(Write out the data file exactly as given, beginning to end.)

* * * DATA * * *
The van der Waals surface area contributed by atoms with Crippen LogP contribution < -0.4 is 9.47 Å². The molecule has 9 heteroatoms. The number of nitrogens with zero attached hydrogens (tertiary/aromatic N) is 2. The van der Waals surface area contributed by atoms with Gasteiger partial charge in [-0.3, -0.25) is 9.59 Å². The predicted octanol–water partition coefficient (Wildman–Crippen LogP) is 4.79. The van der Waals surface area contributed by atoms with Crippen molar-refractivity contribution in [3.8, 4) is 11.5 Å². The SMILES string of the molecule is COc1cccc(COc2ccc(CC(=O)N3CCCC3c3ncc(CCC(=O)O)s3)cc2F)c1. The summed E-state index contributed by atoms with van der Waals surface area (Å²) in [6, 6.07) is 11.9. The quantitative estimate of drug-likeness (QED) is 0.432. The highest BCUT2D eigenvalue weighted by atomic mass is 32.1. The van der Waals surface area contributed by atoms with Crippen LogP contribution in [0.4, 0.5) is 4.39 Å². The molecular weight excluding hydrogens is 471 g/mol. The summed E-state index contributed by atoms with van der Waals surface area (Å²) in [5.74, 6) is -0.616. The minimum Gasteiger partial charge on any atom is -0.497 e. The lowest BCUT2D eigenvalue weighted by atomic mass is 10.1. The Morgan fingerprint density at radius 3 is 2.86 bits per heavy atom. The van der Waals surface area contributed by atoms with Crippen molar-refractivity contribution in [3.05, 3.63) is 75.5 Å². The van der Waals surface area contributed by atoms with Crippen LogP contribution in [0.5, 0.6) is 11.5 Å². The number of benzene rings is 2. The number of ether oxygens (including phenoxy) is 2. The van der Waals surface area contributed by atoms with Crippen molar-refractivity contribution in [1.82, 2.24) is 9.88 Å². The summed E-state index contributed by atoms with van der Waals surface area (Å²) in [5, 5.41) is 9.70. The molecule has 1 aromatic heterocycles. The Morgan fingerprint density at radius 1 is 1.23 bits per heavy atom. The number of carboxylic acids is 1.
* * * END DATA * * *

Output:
The van der Waals surface area contributed by atoms with Crippen LogP contribution < -0.4 is 9.47 Å². The molecule has 9 heteroatoms. The number of nitrogens with zero attached hydrogens (tertiary/aromatic N) is 2. The van der Waals surface area contributed by atoms with Gasteiger partial charge in [-0.3, -0.25) is 9.59 Å². The predicted octanol–water partition coefficient (Wildman–Crippen LogP) is 4.79. The van der Waals surface area contributed by atoms with Crippen molar-refractivity contribution in [3.8, 4) is 11.5 Å². The SMILES string of the molecule is COc1cccc(COc2ccc(CC(=O)N3CCCC3c3ncc(CCC(=O)O)s3)cc2F)c1. The summed E-state index contributed by atoms with van der Waals surface area (Å²) in [6, 6.07) is 11.9. The quantitative estimate of drug-likeness (QED) is 0.432. The highest BCUT2D eigenvalue weighted by atomic mass is 32.1. The van der Waals surface area contributed by atoms with Crippen LogP contribution in [0.4, 0.5) is 4.39 Å². The molecular weight excluding hydrogens is 471 g/mol. The summed E-state index contributed by atoms with van der Waals surface area (Å²) in [5.74, 6) is -0.616. The minimum Gasteiger partial charge on any atom is -0.497 e. The lowest BCUT2D eigenvalue weighted by atomic mass is 10.1. The Morgan fingerprint density at radius 3 is 2.86 bits per heavy atom. The van der Waals surface area contributed by atoms with Crippen molar-refractivity contribution in [3.05, 3.63) is 75.5 Å². The van der Waals surface area contributed by atoms with Crippen LogP contribution in [0.5, 0.6) is 11.5 Å². The number of benzene rings is 2. The number of ether oxygens (including phenoxy) is 2. The van der Waals surface area contributed by atoms with Crippen molar-refractivity contribution in [1.82, 2.24) is 9.88 Å². The summed E-state index contributed by atoms with van der Waals surface area (Å²) in [5, 5.41) is 9.70. The molecule has 1 aromatic heterocycles. The Morgan fingerprint density at radius 1 is 1.23 bits per heavy atom. The number of carboxylic acids is 1.